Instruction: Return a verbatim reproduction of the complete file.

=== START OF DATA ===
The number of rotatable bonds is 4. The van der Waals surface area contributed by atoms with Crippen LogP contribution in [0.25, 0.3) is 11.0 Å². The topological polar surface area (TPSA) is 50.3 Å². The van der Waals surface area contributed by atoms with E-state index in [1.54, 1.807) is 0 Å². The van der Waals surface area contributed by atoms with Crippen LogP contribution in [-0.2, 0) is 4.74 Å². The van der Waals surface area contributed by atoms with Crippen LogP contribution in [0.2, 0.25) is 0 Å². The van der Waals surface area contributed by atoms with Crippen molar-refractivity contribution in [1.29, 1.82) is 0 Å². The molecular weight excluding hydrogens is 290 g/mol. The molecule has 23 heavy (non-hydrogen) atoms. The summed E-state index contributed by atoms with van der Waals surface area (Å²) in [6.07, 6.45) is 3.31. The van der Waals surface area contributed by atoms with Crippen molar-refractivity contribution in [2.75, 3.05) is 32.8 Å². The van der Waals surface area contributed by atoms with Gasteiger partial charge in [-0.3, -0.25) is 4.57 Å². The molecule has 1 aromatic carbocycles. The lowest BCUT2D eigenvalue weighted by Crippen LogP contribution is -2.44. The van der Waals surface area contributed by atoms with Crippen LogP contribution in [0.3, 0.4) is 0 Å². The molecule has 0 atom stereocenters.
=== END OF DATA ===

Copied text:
The number of rotatable bonds is 4. The van der Waals surface area contributed by atoms with Crippen LogP contribution in [0.25, 0.3) is 11.0 Å². The topological polar surface area (TPSA) is 50.3 Å². The van der Waals surface area contributed by atoms with E-state index in [1.54, 1.807) is 0 Å². The van der Waals surface area contributed by atoms with Crippen LogP contribution in [-0.2, 0) is 4.74 Å². The van der Waals surface area contributed by atoms with Crippen LogP contribution in [0.2, 0.25) is 0 Å². The van der Waals surface area contributed by atoms with Crippen molar-refractivity contribution in [1.29, 1.82) is 0 Å². The molecular weight excluding hydrogens is 290 g/mol. The molecule has 23 heavy (non-hydrogen) atoms. The summed E-state index contributed by atoms with van der Waals surface area (Å²) in [6.07, 6.45) is 3.31. The van der Waals surface area contributed by atoms with Crippen molar-refractivity contribution in [2.75, 3.05) is 32.8 Å². The van der Waals surface area contributed by atoms with Gasteiger partial charge in [-0.3, -0.25) is 4.57 Å². The molecule has 1 aromatic carbocycles. The lowest BCUT2D eigenvalue weighted by Crippen LogP contribution is -2.44. The van der Waals surface area contributed by atoms with Crippen LogP contribution in [0.3, 0.4) is 0 Å². The molecule has 0 atom stereocenters.